At a different point in the order, the Appeals Court delved deeper into the issue of rulemaking.

“For instance, HISA broadly instructs the Authority to create a program that includes '[a] uniform set of training and safety standards and protocols consistent with the humane treatment of covered horses,' while leaving the policy details up to the Authority…. Keep in mind, moreover, that we are not considering here whether the 'considerations' provide a sufficiently intelligible principle to satisfy the public non-delegation doctrine. Instead, we are deciding whether the Authority is subordinate to the agency. And, on its face, HISA's generous grant of authority to the Authority to craft entire industry 'programs' strongly suggests it is the Authority, not the FTC, that is in the saddle…”

The order continued: “If the FTC cannot review the policy choices behind the rules, then logically the FTC cannot make the Authority modify those policies. That is again confirmed by HISA's plain terms. The modification power the Act gives the FTC is limited in two ways. It pertains only to whether a rule is 'consistent' with the Act and does not include review of the policies informing the rule…”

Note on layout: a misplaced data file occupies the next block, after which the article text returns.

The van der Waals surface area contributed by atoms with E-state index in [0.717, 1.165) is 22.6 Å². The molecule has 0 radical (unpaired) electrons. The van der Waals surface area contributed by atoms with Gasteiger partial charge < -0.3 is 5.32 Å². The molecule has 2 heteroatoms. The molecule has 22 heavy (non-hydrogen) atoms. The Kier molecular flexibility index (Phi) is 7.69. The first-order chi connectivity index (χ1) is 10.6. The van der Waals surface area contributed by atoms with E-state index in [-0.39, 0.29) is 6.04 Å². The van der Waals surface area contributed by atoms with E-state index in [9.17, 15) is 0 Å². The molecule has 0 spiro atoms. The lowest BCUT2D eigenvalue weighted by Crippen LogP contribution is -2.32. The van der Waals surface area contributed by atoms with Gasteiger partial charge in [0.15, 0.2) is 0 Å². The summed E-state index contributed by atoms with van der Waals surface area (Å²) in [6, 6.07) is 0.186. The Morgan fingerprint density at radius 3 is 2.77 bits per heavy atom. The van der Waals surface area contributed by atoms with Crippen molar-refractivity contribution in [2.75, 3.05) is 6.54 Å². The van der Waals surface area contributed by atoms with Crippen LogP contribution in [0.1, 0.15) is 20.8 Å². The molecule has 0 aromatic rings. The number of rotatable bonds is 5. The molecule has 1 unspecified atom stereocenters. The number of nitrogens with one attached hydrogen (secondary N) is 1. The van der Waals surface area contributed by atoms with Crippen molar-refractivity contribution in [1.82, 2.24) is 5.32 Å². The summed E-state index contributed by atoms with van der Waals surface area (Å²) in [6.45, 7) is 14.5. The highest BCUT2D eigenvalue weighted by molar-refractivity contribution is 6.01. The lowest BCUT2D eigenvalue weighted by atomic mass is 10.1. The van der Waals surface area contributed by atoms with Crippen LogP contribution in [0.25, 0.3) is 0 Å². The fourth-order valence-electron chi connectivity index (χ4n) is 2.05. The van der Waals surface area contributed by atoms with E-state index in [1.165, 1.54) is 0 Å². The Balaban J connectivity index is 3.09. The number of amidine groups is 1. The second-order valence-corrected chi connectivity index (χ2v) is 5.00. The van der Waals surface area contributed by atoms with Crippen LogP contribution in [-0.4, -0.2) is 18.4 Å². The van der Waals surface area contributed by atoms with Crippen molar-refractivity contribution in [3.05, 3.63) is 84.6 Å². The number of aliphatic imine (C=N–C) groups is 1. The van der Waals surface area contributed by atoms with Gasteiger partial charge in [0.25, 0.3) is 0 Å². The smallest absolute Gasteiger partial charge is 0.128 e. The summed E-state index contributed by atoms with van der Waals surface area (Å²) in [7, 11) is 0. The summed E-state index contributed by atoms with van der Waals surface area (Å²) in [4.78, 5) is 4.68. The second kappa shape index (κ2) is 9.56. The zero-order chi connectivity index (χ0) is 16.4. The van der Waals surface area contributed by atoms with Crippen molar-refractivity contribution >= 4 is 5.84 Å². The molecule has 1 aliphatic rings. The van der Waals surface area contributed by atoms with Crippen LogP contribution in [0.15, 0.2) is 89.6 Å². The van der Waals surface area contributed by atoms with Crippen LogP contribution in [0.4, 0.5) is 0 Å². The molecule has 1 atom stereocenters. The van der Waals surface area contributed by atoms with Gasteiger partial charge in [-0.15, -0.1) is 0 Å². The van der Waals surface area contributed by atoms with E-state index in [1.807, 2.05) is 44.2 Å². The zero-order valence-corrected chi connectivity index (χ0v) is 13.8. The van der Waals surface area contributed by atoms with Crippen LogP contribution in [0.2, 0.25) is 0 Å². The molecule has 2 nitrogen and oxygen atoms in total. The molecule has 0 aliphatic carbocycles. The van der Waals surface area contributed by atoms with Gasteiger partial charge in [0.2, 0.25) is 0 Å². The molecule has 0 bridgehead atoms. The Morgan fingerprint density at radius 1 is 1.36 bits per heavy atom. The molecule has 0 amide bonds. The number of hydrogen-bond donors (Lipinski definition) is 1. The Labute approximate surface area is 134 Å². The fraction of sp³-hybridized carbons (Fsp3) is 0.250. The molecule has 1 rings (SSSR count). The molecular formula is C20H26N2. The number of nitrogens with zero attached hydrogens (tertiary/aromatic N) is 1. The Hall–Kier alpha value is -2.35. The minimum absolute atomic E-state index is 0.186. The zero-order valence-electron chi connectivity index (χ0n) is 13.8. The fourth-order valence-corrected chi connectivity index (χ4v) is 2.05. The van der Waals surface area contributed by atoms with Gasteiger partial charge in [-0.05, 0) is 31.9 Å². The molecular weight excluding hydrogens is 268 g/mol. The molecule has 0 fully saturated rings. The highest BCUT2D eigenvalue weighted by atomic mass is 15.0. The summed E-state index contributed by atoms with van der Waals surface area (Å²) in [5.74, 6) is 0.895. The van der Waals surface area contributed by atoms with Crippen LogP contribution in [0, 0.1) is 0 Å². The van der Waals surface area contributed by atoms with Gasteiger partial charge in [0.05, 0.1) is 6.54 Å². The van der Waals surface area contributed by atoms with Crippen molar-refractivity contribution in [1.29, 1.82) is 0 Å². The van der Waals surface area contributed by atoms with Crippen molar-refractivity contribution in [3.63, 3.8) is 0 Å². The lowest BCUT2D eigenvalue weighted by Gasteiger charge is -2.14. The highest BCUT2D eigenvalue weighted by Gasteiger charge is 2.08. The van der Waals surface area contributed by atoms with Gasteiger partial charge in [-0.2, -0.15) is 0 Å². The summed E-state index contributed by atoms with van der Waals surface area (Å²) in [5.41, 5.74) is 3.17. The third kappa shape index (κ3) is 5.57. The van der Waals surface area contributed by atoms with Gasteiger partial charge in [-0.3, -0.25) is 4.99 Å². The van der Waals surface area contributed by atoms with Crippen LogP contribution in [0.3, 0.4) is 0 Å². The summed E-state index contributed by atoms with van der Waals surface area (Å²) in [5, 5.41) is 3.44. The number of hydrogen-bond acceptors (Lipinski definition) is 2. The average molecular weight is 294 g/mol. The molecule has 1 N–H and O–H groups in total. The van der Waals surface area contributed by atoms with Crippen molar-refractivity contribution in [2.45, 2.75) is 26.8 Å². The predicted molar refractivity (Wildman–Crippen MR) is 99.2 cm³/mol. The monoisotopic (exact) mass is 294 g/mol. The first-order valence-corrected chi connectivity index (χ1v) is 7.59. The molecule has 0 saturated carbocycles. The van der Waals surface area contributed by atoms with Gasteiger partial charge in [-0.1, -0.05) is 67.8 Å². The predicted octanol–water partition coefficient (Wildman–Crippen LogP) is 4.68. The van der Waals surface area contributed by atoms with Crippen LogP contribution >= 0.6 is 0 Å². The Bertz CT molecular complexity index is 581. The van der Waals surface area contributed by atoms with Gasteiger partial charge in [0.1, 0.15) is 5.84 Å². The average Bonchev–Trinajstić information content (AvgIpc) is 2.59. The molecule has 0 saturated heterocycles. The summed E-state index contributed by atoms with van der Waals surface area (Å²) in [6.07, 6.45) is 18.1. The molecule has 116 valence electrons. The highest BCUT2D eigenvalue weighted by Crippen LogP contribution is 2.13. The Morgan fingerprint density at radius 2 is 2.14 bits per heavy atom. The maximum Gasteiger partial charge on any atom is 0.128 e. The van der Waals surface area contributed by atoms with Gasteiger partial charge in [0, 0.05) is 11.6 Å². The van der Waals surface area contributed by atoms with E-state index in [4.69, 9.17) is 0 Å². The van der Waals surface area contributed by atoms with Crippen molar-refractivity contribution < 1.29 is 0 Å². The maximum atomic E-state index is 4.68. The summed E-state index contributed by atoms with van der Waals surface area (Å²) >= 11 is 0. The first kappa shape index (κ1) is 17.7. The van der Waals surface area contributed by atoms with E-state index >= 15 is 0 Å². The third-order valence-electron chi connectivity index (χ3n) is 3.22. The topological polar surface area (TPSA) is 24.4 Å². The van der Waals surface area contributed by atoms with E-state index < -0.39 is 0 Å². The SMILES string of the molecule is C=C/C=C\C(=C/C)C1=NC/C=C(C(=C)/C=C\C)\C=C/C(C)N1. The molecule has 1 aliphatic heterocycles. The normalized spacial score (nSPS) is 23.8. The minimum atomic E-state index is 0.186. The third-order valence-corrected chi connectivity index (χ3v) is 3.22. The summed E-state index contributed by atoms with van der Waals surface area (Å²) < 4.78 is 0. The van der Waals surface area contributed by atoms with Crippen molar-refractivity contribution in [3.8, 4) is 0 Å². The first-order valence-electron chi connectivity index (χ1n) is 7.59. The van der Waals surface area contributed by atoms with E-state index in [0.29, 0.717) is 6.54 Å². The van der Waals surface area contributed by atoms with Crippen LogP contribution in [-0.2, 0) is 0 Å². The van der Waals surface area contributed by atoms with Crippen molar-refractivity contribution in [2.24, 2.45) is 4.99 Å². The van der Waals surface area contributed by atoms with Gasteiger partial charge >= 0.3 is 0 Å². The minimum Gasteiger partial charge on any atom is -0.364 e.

“The Authority's power outstrips any private delegation the Supreme Court or our court has allowed. We must therefore declare HISA facially unconstitutional. In doing so, we do not question Congress's judgment about problems in the horseracing industry. That political call falls outside our lane. Nor do we forget that '[t]he judicial power to declare a law unconstitutional should never be lightly invoked.' We only apply, as our duty demands, the settled constitutional principle that forbids private entities from exercising unchecked government power.”

The NHBPA lawsuit is separate from a similar HISA complaint over alleged constitutional issues brought by racing commissions and attorneys general in a number of opposing states. That case, too, was dismissed earlier this year but has a motion to dismiss pending.